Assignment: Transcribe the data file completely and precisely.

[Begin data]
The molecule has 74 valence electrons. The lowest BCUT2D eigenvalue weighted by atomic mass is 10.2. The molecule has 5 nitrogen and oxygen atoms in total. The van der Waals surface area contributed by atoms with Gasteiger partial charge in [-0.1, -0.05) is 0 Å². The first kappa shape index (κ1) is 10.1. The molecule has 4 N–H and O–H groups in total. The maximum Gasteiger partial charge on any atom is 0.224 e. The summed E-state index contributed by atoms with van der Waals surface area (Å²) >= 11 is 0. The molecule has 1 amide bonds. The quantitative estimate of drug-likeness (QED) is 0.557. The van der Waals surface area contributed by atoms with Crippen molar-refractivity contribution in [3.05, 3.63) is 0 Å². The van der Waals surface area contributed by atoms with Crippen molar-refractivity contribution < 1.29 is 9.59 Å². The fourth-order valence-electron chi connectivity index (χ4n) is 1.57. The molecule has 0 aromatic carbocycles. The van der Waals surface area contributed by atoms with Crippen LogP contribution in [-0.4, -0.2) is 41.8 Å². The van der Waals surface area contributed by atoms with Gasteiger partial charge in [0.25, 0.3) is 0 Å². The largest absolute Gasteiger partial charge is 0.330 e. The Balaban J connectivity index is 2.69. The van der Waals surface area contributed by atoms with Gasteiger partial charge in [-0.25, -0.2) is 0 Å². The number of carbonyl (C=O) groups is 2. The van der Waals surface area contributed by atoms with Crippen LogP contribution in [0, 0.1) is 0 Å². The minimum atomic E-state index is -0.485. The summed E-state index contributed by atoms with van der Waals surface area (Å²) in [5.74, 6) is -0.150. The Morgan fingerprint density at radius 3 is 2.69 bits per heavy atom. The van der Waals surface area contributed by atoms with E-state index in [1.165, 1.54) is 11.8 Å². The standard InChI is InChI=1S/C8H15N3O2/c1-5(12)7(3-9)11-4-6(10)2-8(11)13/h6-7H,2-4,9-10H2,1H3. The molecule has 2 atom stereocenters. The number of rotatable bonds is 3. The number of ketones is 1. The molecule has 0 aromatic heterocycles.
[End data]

The molecule has 74 valence electrons. The lowest BCUT2D eigenvalue weighted by atomic mass is 10.2. The molecule has 5 nitrogen and oxygen atoms in total. The van der Waals surface area contributed by atoms with Gasteiger partial charge in [-0.1, -0.05) is 0 Å². The first kappa shape index (κ1) is 10.1. The molecule has 4 N–H and O–H groups in total. The maximum Gasteiger partial charge on any atom is 0.224 e. The summed E-state index contributed by atoms with van der Waals surface area (Å²) >= 11 is 0. The molecule has 1 amide bonds. The quantitative estimate of drug-likeness (QED) is 0.557. The van der Waals surface area contributed by atoms with Crippen molar-refractivity contribution in [3.05, 3.63) is 0 Å². The van der Waals surface area contributed by atoms with Crippen molar-refractivity contribution < 1.29 is 9.59 Å². The fourth-order valence-electron chi connectivity index (χ4n) is 1.57. The molecule has 0 aromatic carbocycles. The van der Waals surface area contributed by atoms with Crippen LogP contribution in [-0.4, -0.2) is 41.8 Å². The van der Waals surface area contributed by atoms with Gasteiger partial charge in [0.25, 0.3) is 0 Å². The largest absolute Gasteiger partial charge is 0.330 e. The Balaban J connectivity index is 2.69. The van der Waals surface area contributed by atoms with Gasteiger partial charge in [-0.25, -0.2) is 0 Å². The number of carbonyl (C=O) groups is 2. The van der Waals surface area contributed by atoms with Crippen LogP contribution in [0, 0.1) is 0 Å². The minimum atomic E-state index is -0.485. The summed E-state index contributed by atoms with van der Waals surface area (Å²) in [5.74, 6) is -0.150. The Morgan fingerprint density at radius 3 is 2.69 bits per heavy atom. The van der Waals surface area contributed by atoms with E-state index in [1.165, 1.54) is 11.8 Å². The standard InChI is InChI=1S/C8H15N3O2/c1-5(12)7(3-9)11-4-6(10)2-8(11)13/h6-7H,2-4,9-10H2,1H3. The molecule has 2 atom stereocenters. The number of rotatable bonds is 3. The number of ketones is 1. The molecule has 0 aromatic heterocycles.